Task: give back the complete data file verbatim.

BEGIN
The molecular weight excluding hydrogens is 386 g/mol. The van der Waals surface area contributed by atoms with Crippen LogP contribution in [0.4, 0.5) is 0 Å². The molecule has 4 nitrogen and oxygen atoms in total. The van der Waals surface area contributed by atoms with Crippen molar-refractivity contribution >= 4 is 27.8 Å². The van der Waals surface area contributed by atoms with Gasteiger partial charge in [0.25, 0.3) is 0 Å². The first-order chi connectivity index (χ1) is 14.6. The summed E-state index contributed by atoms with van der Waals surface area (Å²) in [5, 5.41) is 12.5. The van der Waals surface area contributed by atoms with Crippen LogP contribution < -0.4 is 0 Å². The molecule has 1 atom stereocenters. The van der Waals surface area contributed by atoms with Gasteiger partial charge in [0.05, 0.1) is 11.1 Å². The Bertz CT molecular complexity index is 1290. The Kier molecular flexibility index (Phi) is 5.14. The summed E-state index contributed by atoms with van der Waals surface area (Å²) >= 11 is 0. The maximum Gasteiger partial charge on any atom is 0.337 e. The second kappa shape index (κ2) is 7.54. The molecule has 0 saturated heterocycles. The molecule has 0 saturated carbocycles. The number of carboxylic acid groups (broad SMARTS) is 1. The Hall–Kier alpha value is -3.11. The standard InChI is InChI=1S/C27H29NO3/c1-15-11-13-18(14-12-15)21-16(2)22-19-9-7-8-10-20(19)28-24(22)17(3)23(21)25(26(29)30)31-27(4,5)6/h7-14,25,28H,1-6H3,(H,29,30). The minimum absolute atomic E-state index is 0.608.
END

The molecular weight excluding hydrogens is 386 g/mol. The van der Waals surface area contributed by atoms with Crippen LogP contribution in [0.4, 0.5) is 0 Å². The molecule has 4 nitrogen and oxygen atoms in total. The van der Waals surface area contributed by atoms with Crippen molar-refractivity contribution >= 4 is 27.8 Å². The van der Waals surface area contributed by atoms with Gasteiger partial charge in [0.25, 0.3) is 0 Å². The first-order chi connectivity index (χ1) is 14.6. The summed E-state index contributed by atoms with van der Waals surface area (Å²) in [5, 5.41) is 12.5. The van der Waals surface area contributed by atoms with Crippen LogP contribution < -0.4 is 0 Å². The molecule has 1 atom stereocenters. The van der Waals surface area contributed by atoms with Gasteiger partial charge in [0.05, 0.1) is 11.1 Å². The Bertz CT molecular complexity index is 1290. The Kier molecular flexibility index (Phi) is 5.14. The summed E-state index contributed by atoms with van der Waals surface area (Å²) >= 11 is 0. The maximum Gasteiger partial charge on any atom is 0.337 e. The second kappa shape index (κ2) is 7.54. The molecule has 0 saturated heterocycles. The molecule has 0 saturated carbocycles. The number of carboxylic acid groups (broad SMARTS) is 1. The Hall–Kier alpha value is -3.11. The standard InChI is InChI=1S/C27H29NO3/c1-15-11-13-18(14-12-15)21-16(2)22-19-9-7-8-10-20(19)28-24(22)17(3)23(21)25(26(29)30)31-27(4,5)6/h7-14,25,28H,1-6H3,(H,29,30). The minimum absolute atomic E-state index is 0.608.